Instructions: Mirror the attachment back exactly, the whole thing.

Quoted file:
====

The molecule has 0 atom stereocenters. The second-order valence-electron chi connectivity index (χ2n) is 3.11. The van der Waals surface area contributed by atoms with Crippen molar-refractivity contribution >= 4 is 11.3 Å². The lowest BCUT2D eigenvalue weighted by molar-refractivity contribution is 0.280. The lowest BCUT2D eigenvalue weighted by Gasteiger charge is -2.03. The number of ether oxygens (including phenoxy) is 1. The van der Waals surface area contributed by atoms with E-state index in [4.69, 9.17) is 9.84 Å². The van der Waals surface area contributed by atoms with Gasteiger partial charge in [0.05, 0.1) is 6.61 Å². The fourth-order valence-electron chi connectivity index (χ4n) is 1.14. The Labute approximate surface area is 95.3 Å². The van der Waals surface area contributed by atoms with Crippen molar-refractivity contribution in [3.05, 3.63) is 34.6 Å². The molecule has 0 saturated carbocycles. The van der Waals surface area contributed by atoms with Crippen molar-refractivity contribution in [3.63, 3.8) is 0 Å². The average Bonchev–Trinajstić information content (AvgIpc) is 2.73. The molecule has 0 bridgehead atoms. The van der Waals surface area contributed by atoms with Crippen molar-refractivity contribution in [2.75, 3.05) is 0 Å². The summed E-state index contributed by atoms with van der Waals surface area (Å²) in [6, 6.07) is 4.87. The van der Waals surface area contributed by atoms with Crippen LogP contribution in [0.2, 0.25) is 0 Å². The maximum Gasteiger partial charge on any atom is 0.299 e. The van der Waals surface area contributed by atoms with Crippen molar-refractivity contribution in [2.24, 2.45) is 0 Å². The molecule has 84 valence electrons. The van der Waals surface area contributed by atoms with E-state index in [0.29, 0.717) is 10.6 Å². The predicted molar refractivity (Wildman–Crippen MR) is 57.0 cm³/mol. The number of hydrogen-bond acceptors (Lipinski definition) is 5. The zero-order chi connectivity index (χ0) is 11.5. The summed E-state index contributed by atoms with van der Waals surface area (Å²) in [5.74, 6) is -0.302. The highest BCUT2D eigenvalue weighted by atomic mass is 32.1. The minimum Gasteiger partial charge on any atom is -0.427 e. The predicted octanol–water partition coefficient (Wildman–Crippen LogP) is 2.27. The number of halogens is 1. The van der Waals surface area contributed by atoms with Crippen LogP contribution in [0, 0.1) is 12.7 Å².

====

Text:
The molecule has 0 atom stereocenters. The second-order valence-electron chi connectivity index (χ2n) is 3.11. The van der Waals surface area contributed by atoms with Crippen molar-refractivity contribution >= 4 is 11.3 Å². The lowest BCUT2D eigenvalue weighted by molar-refractivity contribution is 0.280. The lowest BCUT2D eigenvalue weighted by Gasteiger charge is -2.03. The number of ether oxygens (including phenoxy) is 1. The van der Waals surface area contributed by atoms with E-state index in [4.69, 9.17) is 9.84 Å². The van der Waals surface area contributed by atoms with Gasteiger partial charge in [0.05, 0.1) is 6.61 Å². The fourth-order valence-electron chi connectivity index (χ4n) is 1.14. The Labute approximate surface area is 95.3 Å². The van der Waals surface area contributed by atoms with Crippen molar-refractivity contribution in [3.05, 3.63) is 34.6 Å². The molecule has 0 saturated carbocycles. The van der Waals surface area contributed by atoms with Crippen molar-refractivity contribution in [3.63, 3.8) is 0 Å². The average Bonchev–Trinajstić information content (AvgIpc) is 2.73. The molecule has 0 bridgehead atoms. The van der Waals surface area contributed by atoms with Crippen molar-refractivity contribution in [2.75, 3.05) is 0 Å². The summed E-state index contributed by atoms with van der Waals surface area (Å²) in [6, 6.07) is 4.87. The van der Waals surface area contributed by atoms with Crippen LogP contribution in [0.2, 0.25) is 0 Å². The maximum Gasteiger partial charge on any atom is 0.299 e. The van der Waals surface area contributed by atoms with Crippen molar-refractivity contribution in [2.24, 2.45) is 0 Å². The molecule has 84 valence electrons. The van der Waals surface area contributed by atoms with E-state index in [0.29, 0.717) is 10.6 Å². The predicted molar refractivity (Wildman–Crippen MR) is 57.0 cm³/mol. The number of hydrogen-bond acceptors (Lipinski definition) is 5. The zero-order chi connectivity index (χ0) is 11.5. The summed E-state index contributed by atoms with van der Waals surface area (Å²) in [5.74, 6) is -0.302. The highest BCUT2D eigenvalue weighted by atomic mass is 32.1. The minimum Gasteiger partial charge on any atom is -0.427 e. The predicted octanol–water partition coefficient (Wildman–Crippen LogP) is 2.27. The number of halogens is 1. The van der Waals surface area contributed by atoms with Crippen LogP contribution in [0, 0.1) is 12.7 Å².